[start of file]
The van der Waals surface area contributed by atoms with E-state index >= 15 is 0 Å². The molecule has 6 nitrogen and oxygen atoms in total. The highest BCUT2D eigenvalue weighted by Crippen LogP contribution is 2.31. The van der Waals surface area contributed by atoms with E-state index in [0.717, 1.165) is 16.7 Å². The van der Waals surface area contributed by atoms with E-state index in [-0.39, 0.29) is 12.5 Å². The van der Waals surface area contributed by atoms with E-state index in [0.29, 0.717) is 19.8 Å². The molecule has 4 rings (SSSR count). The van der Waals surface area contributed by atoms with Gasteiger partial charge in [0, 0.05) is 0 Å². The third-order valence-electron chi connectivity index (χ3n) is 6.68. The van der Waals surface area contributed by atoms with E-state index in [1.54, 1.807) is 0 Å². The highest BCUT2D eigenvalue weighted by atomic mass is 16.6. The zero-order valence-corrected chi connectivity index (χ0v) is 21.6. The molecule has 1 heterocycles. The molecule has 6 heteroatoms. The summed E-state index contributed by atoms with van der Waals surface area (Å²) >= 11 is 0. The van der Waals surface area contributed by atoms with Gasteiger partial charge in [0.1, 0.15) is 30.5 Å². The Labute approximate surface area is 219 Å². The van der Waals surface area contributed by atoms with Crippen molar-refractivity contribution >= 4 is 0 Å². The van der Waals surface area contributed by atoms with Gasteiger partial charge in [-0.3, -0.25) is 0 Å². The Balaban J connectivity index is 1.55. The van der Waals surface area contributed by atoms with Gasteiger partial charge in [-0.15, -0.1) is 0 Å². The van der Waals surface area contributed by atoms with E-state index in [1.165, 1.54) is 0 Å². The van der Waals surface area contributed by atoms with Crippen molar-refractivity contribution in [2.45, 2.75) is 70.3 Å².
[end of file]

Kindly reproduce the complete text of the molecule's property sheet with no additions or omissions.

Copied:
The van der Waals surface area contributed by atoms with E-state index >= 15 is 0 Å². The molecule has 6 nitrogen and oxygen atoms in total. The highest BCUT2D eigenvalue weighted by Crippen LogP contribution is 2.31. The van der Waals surface area contributed by atoms with E-state index in [0.717, 1.165) is 16.7 Å². The van der Waals surface area contributed by atoms with E-state index in [-0.39, 0.29) is 12.5 Å². The van der Waals surface area contributed by atoms with E-state index in [0.29, 0.717) is 19.8 Å². The molecule has 4 rings (SSSR count). The van der Waals surface area contributed by atoms with Gasteiger partial charge in [0, 0.05) is 0 Å². The third-order valence-electron chi connectivity index (χ3n) is 6.68. The van der Waals surface area contributed by atoms with E-state index in [1.54, 1.807) is 0 Å². The highest BCUT2D eigenvalue weighted by atomic mass is 16.6. The zero-order valence-corrected chi connectivity index (χ0v) is 21.6. The molecule has 1 heterocycles. The molecule has 6 heteroatoms. The summed E-state index contributed by atoms with van der Waals surface area (Å²) >= 11 is 0. The van der Waals surface area contributed by atoms with Gasteiger partial charge in [0.1, 0.15) is 30.5 Å². The Labute approximate surface area is 219 Å². The van der Waals surface area contributed by atoms with Crippen molar-refractivity contribution >= 4 is 0 Å². The van der Waals surface area contributed by atoms with Gasteiger partial charge in [-0.3, -0.25) is 0 Å². The Balaban J connectivity index is 1.55. The van der Waals surface area contributed by atoms with Gasteiger partial charge in [-0.15, -0.1) is 0 Å². The van der Waals surface area contributed by atoms with E-state index in [1.165, 1.54) is 0 Å². The van der Waals surface area contributed by atoms with Crippen molar-refractivity contribution in [2.45, 2.75) is 70.3 Å².